By Andy Frisk
August 15, 2010 - 20:42
When the alien Draconians arrived and ended the conflict, impending economic collapse, and very near destruction of the planet Earth, a new day dawned for all of mankind. Not only did the Dracs bring freedom and unity to Earth, they also brought the cure to the virus that has been plaguing man with them. Why then would Captain Jakes attempt a revolt against the new peaceful age that has been ushered in? Simple, all tyrants tout ideals like freedom and unity, but rarely are they their goal. When Jakes’ crew is obliterated by the Dracs though, he ends up going native and finding some modicum of peace. His moment of peace ends when the Dracs slaughter his adoptive village and take him prisoner. It seems Jakes’ brother is someone of some importance in the new order…
The Rising starts out like most alien invasion/domination sci-fi stories do. Stories such as V obviously spring to mind in comparison. Quickly though, like most books from Radical Publishing, The Rising veers off into unique territory and dialogue. After Jakes is captured, he’s placed in FEMA Camp 210-35, which is for all intent and purposes a labor camp. While there, the laborers get a visit from Reverend Krebs. One might think that this man of the cloth might be arriving on the scene in order to save some souls. Instead, like Hazel Motes in Flannery O’Connor’s Wise Blood, Krebs is there to preach that there is no God and that “Charles Darwin was right.” He challenges anyone in the camp to dispute this truth. When one member steps forward as a believer, Krebs’s gives him the opportunity to leave the camp as a free man. All he must do is defeat Krebs’s Darwin…a hulking gladiator of a man…It seems Krebs is in the gladiator recruitment business…
The long diatribe on Creationism vs. Darwinism near the end of The Rising, which Krebs uses to introduce and lay out a prospective escape from the toils of the FEMA camp, is a unique philosophical interlude that with its wordiness balances out the silent episode where Jakes goes native. Survival of the fittest, in Jakes’ jungle and Krebs’ arena, juxtaposed against the domination of the genetically and technologically superior Dracs, looks to be the theme of The Rising. Future issues should chronicle this rising up of Jakes and humanity against the Dracs (and the worst in their own natures) in opposition to the law of survival of the fittest. All in all, it’s a pretty interesting and intelligent theme for a sci-fi saga.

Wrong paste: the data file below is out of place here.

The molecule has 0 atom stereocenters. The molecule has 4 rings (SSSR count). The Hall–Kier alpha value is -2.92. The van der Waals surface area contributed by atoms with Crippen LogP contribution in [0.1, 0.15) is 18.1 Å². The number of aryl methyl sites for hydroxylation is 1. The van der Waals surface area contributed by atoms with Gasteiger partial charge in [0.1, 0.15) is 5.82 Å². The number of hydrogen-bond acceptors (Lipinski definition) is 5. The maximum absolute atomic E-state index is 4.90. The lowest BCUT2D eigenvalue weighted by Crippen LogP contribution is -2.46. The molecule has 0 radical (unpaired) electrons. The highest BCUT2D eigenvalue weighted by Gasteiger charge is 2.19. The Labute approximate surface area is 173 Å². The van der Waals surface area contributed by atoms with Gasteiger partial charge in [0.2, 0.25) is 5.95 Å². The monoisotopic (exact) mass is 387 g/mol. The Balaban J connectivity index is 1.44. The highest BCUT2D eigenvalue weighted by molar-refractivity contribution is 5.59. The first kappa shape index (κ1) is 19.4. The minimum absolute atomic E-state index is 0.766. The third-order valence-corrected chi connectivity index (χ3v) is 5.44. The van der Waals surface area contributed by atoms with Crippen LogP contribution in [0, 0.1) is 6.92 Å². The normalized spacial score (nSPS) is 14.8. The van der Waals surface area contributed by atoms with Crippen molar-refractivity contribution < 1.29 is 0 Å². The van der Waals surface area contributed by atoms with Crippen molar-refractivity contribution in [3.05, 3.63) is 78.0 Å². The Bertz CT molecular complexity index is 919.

JP Targete’s art helps The Rising keep pace with its own unique thematic elements as well as with Radical Publishing’s overall unique looking books. Targete’s work carries the same painted and organic look Stjepan Sejic’s Aladdin: Legacy of the Lost (also from Radical Publishing) does. Both Sejic and Targete’s greatest strengths are their coloring abilities which really bring their books to life.
Overall, The Rising does what many of Radical Publishing’s books do: it takes an old concept and injects new thematic and artistic life into it making it fresh and interesting again. The Rising looks to be yet another book worth devouring from Radical.
Rating: 9 /10